Cardinal Sean O’Malley said Palm Sunday Mass, Sunday, April 14, 2019 in Boston to commemorate Jesus’ entrance into Jerusalem according to Roman Catholic tradition. O’Malley blessed palms held by congregants at the newly-renovated Cathedral of the Holy Cross in the South End. At the end of the service, O’Malley invited several dozen Boston Marathon runners, including a priest, onto the steps of the altar for a blessing.
After two years of extensive renovations, Boston’s largest Catholic church, the Cathedral of the Holy Cross, reopened just ahead of Holy Week and the Boston Marathon.
The sanctuary, which seats 2,000, was packed for Palm Sunday Mass. Hundreds of yellow-green palm fronds folded into crosses could be seen clenched in children’s fists and poking out of women’s purses to commemorate Jesus Christ’s arrival in Jerusalem.
Boston’s main Catholic church is reopening for Holy Week following extensive renovations.
Cardinal Sean O’Malley will preside over the first mass at the newly renovated Cathedral of the Holy Cross on Sunday, which is known as Palm Sunday. He’ll also give his annual blessing to Boston Marathon runners, staff and volunteers ahead of Monday’s race.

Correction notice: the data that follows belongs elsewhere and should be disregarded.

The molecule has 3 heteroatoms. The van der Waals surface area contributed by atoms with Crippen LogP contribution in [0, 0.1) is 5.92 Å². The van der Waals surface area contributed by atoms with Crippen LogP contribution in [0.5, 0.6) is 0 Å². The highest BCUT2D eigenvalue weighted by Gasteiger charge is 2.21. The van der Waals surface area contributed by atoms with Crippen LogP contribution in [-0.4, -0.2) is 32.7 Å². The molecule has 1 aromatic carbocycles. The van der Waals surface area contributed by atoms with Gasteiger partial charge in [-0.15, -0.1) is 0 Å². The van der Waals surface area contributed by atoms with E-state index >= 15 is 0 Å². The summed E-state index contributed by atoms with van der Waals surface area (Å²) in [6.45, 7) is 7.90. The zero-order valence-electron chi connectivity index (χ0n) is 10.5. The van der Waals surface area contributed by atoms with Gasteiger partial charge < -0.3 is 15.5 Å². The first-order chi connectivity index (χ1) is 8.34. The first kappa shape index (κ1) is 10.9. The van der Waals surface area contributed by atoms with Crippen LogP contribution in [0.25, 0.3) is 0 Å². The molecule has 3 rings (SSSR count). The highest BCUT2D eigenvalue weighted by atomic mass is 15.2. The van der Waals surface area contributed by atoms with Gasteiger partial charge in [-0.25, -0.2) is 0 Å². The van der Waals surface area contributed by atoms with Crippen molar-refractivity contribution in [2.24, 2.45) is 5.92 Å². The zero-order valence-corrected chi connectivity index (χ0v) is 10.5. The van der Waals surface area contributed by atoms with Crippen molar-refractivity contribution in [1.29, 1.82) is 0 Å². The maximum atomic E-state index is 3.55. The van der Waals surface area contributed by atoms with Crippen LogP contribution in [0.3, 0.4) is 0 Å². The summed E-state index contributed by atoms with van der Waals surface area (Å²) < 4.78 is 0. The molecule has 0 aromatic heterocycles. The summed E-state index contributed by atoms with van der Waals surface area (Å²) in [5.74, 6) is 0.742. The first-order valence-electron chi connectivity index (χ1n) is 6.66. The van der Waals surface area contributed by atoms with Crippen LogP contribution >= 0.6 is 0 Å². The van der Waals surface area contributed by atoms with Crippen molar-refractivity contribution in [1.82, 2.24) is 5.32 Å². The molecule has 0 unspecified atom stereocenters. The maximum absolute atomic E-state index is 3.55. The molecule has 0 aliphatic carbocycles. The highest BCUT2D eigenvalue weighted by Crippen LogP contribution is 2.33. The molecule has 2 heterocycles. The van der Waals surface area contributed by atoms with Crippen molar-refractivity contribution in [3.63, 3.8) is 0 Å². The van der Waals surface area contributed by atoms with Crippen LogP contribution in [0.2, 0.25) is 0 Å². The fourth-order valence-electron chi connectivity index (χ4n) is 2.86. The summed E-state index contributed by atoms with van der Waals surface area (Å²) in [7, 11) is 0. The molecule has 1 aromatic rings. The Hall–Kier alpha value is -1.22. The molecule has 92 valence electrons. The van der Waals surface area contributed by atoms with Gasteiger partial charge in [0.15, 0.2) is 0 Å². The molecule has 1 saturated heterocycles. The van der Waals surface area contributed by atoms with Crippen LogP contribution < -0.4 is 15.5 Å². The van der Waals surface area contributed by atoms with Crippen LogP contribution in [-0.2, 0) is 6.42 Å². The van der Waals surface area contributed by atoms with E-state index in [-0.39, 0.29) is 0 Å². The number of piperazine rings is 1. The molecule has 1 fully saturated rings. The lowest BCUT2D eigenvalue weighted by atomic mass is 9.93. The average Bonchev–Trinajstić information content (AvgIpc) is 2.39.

The Cathedral of the Holy Cross is re-opening this weekend following an extensive renovation spanning more than 2 years.
Some of the renovations include new stained-glass windows and a new marble altar.
The upgrades cost a total of $ 26 million.
Light filled the Cathedral of the Holy Cross Friday as workers with drills and paint brushes put the finishing touches on an extensive restoration of the historic building.
Warmly known among Catholics as the “mother church” of the Boston Archdiocese, the cathedral now looks as beautiful as it must have when it was first dedicated in 1875.
If there were ever an appropriate phrase for the massive renovation of the Cathedral of the Holy Cross in the South End, it would be, ‘Let there be light.’
That scripturally appropriate phrase is also very appropriate for the astonishing $26 million renovation performed – and now completed – at the Cathedral on Washington Street, the home church of the Archdiocese of Boston.
After nearly two years of anticipation, the transformed interior of the Cathedral of the Holy Cross will be once again open to the public on Palm Sunday, April 14.